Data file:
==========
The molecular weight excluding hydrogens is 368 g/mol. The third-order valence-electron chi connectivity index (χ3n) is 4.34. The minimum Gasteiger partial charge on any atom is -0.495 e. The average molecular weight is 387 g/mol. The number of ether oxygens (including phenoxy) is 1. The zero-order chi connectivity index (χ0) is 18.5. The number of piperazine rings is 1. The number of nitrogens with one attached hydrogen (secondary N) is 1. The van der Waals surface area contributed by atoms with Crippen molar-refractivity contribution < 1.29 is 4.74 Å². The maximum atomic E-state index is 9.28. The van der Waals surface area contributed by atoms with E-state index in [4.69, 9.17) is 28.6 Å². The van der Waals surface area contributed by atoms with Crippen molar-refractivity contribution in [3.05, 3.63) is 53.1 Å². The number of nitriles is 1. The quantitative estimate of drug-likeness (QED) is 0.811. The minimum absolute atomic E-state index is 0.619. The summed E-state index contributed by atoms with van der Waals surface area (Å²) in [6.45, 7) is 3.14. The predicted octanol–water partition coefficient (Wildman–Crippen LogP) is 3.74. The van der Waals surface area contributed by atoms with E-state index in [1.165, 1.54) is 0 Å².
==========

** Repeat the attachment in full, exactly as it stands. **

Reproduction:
The molecular weight excluding hydrogens is 368 g/mol. The third-order valence-electron chi connectivity index (χ3n) is 4.34. The minimum Gasteiger partial charge on any atom is -0.495 e. The average molecular weight is 387 g/mol. The number of ether oxygens (including phenoxy) is 1. The zero-order chi connectivity index (χ0) is 18.5. The number of piperazine rings is 1. The number of nitrogens with one attached hydrogen (secondary N) is 1. The van der Waals surface area contributed by atoms with Crippen molar-refractivity contribution < 1.29 is 4.74 Å². The maximum atomic E-state index is 9.28. The van der Waals surface area contributed by atoms with E-state index in [4.69, 9.17) is 28.6 Å². The van der Waals surface area contributed by atoms with Crippen molar-refractivity contribution in [3.05, 3.63) is 53.1 Å². The number of nitriles is 1. The quantitative estimate of drug-likeness (QED) is 0.811. The minimum absolute atomic E-state index is 0.619. The summed E-state index contributed by atoms with van der Waals surface area (Å²) in [6.45, 7) is 3.14. The predicted octanol–water partition coefficient (Wildman–Crippen LogP) is 3.74. The van der Waals surface area contributed by atoms with E-state index in [1.165, 1.54) is 0 Å².